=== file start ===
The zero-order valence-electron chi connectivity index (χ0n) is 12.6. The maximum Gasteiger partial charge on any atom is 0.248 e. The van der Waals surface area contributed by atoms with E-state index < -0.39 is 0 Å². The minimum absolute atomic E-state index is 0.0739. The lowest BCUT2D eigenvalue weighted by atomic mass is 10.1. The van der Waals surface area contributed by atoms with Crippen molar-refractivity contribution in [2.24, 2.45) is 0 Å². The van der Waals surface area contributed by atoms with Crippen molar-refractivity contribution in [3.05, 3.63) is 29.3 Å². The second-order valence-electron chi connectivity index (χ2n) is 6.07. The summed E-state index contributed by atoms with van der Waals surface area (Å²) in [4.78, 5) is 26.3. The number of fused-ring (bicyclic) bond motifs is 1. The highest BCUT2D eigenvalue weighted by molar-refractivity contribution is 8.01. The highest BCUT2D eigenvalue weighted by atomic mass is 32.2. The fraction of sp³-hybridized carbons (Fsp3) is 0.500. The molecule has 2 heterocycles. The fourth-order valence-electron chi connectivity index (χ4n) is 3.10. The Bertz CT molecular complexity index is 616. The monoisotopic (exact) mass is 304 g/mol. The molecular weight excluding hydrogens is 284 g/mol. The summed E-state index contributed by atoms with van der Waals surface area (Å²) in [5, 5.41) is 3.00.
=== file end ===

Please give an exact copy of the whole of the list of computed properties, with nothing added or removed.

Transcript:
The zero-order valence-electron chi connectivity index (χ0n) is 12.6. The maximum Gasteiger partial charge on any atom is 0.248 e. The van der Waals surface area contributed by atoms with E-state index < -0.39 is 0 Å². The minimum absolute atomic E-state index is 0.0739. The lowest BCUT2D eigenvalue weighted by atomic mass is 10.1. The van der Waals surface area contributed by atoms with Crippen molar-refractivity contribution in [2.24, 2.45) is 0 Å². The van der Waals surface area contributed by atoms with Crippen molar-refractivity contribution in [3.05, 3.63) is 29.3 Å². The second-order valence-electron chi connectivity index (χ2n) is 6.07. The summed E-state index contributed by atoms with van der Waals surface area (Å²) in [4.78, 5) is 26.3. The number of fused-ring (bicyclic) bond motifs is 1. The highest BCUT2D eigenvalue weighted by molar-refractivity contribution is 8.01. The highest BCUT2D eigenvalue weighted by atomic mass is 32.2. The fraction of sp³-hybridized carbons (Fsp3) is 0.500. The molecule has 2 heterocycles. The fourth-order valence-electron chi connectivity index (χ4n) is 3.10. The Bertz CT molecular complexity index is 616. The monoisotopic (exact) mass is 304 g/mol. The molecular weight excluding hydrogens is 284 g/mol. The summed E-state index contributed by atoms with van der Waals surface area (Å²) in [5, 5.41) is 3.00.